We are all well familiar by now with the frustration of watching this Mets’ offense. The home run numbers are extremely high, the runs scored extremely low. And, oh, that ghastly average with runners in scoring position – worst in all of baseball. It has reached the point where one almost dreads seeing the bases loaded, knowing the woeful situational hitting that will immediately follow.
So who, if anyone, is to blame for this?
Well, we all know that when the manager’s job is secure, as it is with Terry Collins for the foreseeable future, the reflexive reaction is to speculate whether the hitting coach ought to be on the chopping block. It happened with the 1999 Mets, when Tom Robson was canned along with two other coaches in the throes of an eight game losing streak in June. And it happened again in 2014, when Dave Hudgens was fired in May.
So, let’s get this party started. Does Kevin Long deserve blame, or at least close scrutiny? Or cutting straight to the chase, should he be in danger of losing his job? Are 60 games enough to make such a determination?
Long ventured across town in 2015 after eight years with the evil empire, amidst fanfare usually reserved for a manager, and was hailed as an excellent hire. At a minimum, he seemed certain to help Curtis Granderson, who had flourished under his tutelage in the Bronx. In fact, many believed he was hired mostly to effect a reunion with Grandy, who had struggled in the first year of a large four year deal.
After a slow start, CG did in fact have an excellent season in ‘15, fueled by a .364 OBP out of the leadoff spot. And we all know the offense exploded once the calendar turned to August. But what about the first four months of last season, and the first two and a half of this season? And how much of the problem can we legitimately blame on injuries?
A hitting coach can not make a bad hitter good, and, hopefully, can not make a good hitter bad, though many such coaches have tinkered excessively with natural swings, and others have preached an essentially one-size-fits-all approach at the plate, most famously Charlie Lau and Walt Hriniak.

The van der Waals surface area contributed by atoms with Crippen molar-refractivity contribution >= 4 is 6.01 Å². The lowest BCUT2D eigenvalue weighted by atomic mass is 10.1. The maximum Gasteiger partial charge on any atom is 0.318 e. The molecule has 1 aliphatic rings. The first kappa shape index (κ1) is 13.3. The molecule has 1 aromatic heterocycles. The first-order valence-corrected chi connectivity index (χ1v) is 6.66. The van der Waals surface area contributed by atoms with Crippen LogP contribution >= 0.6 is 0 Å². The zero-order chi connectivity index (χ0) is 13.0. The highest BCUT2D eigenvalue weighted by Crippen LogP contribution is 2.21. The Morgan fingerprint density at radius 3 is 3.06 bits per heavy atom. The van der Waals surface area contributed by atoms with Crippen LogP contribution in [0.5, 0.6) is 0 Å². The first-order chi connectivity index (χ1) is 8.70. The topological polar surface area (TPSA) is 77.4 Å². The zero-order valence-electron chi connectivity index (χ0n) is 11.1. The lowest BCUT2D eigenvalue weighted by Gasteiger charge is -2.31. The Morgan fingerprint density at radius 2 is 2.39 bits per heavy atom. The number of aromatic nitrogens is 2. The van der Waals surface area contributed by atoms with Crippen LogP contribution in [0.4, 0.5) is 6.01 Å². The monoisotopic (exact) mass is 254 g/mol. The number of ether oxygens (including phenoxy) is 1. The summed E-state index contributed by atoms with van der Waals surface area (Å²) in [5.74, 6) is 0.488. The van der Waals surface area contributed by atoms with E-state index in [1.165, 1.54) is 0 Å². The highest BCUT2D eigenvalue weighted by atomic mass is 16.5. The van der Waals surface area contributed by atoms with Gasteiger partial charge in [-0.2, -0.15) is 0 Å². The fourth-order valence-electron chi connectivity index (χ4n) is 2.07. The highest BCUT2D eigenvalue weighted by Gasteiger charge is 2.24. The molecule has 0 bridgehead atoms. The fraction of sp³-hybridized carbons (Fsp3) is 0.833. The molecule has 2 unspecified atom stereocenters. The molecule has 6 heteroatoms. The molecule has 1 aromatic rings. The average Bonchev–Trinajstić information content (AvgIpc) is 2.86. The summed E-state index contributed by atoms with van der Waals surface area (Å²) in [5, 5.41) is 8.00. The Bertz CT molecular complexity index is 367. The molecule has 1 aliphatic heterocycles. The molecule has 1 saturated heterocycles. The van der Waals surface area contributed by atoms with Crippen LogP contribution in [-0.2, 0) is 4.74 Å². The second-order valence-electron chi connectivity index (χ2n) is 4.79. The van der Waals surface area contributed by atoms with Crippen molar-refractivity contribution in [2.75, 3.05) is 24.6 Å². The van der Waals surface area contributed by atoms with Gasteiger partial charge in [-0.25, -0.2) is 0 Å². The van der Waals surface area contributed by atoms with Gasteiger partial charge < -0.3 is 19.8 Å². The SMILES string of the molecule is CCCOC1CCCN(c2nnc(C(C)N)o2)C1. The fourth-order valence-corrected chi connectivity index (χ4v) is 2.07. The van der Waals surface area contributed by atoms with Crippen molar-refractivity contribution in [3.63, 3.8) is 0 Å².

Long claims not to have a singular approach, but rather to work with the inherent strengths – and minimize the weaknesses – of individual hitters. This means it is more difficult to assign specific credit or blame for the rise or fall of any specific player, except when the hitter publicly acknowledges the role of the hitting coach. And it is extremely difficult to quantify how he might help hitters mentally.
At the same time, one would expect a coach like Long to spend more time with younger players, given that they are both inexperienced and, at least theoretically, more malleable, than veterans. So what then to make of the rapid descent of Michael Conforto since the calendar turned to May? Has Long tried to intervene in the rookie’s free fall, or waited for Conforto to seek him out? Hard to know, really.
But the issue on the table right now is not so much the struggles of any individual player, but rather the team as a whole. The current rare and toxic mix of many homers and few runs will continue to lead to frustration, and players pressing, trying too hard to be the one to turn around this miserable situational hitting.
No one really knows how much difference a hitting coach can make beyond the spark that occasionally is lit between the coach and a given hitter like Granderson. It’s essentially an abstract question. But this much we know: if the Mets’ offense continues as is for much longer, the question of who is likely to be thrown under the bus will soon turn from abstract to concrete for one Kevin Long.